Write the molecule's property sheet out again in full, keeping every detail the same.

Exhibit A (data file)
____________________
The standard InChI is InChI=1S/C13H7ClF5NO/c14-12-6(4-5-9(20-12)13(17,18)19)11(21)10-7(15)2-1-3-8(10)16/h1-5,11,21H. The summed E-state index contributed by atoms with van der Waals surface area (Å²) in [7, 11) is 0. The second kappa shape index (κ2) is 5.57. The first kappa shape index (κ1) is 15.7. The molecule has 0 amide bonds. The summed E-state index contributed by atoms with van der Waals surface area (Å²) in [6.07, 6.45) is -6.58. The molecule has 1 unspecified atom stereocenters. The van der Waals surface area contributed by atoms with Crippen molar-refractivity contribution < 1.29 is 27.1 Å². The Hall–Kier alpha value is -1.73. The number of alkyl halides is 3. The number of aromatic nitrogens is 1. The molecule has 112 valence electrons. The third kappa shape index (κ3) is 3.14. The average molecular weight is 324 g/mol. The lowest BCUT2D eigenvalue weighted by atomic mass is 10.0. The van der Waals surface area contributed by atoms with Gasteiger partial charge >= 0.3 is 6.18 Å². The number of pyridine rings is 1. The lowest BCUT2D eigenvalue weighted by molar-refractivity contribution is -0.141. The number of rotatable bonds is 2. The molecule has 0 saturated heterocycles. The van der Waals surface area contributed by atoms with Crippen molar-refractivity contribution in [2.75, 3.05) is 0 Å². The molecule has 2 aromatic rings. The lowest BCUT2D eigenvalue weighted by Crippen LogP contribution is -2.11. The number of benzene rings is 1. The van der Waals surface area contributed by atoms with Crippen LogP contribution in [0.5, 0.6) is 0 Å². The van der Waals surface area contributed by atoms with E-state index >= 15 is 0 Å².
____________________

The standard InChI is InChI=1S/C13H7ClF5NO/c14-12-6(4-5-9(20-12)13(17,18)19)11(21)10-7(15)2-1-3-8(10)16/h1-5,11,21H. The summed E-state index contributed by atoms with van der Waals surface area (Å²) in [7, 11) is 0. The second kappa shape index (κ2) is 5.57. The first kappa shape index (κ1) is 15.7. The molecule has 0 amide bonds. The summed E-state index contributed by atoms with van der Waals surface area (Å²) in [6.07, 6.45) is -6.58. The molecule has 1 unspecified atom stereocenters. The van der Waals surface area contributed by atoms with Crippen molar-refractivity contribution < 1.29 is 27.1 Å². The Hall–Kier alpha value is -1.73. The number of alkyl halides is 3. The number of aromatic nitrogens is 1. The molecule has 112 valence electrons. The third kappa shape index (κ3) is 3.14. The average molecular weight is 324 g/mol. The lowest BCUT2D eigenvalue weighted by atomic mass is 10.0. The van der Waals surface area contributed by atoms with Gasteiger partial charge >= 0.3 is 6.18 Å². The number of pyridine rings is 1. The lowest BCUT2D eigenvalue weighted by molar-refractivity contribution is -0.141. The number of rotatable bonds is 2. The molecule has 0 saturated heterocycles. The van der Waals surface area contributed by atoms with Crippen molar-refractivity contribution in [2.75, 3.05) is 0 Å². The molecule has 2 aromatic rings. The lowest BCUT2D eigenvalue weighted by Crippen LogP contribution is -2.11. The number of benzene rings is 1. The van der Waals surface area contributed by atoms with Crippen LogP contribution in [0.5, 0.6) is 0 Å². The van der Waals surface area contributed by atoms with E-state index >= 15 is 0 Å².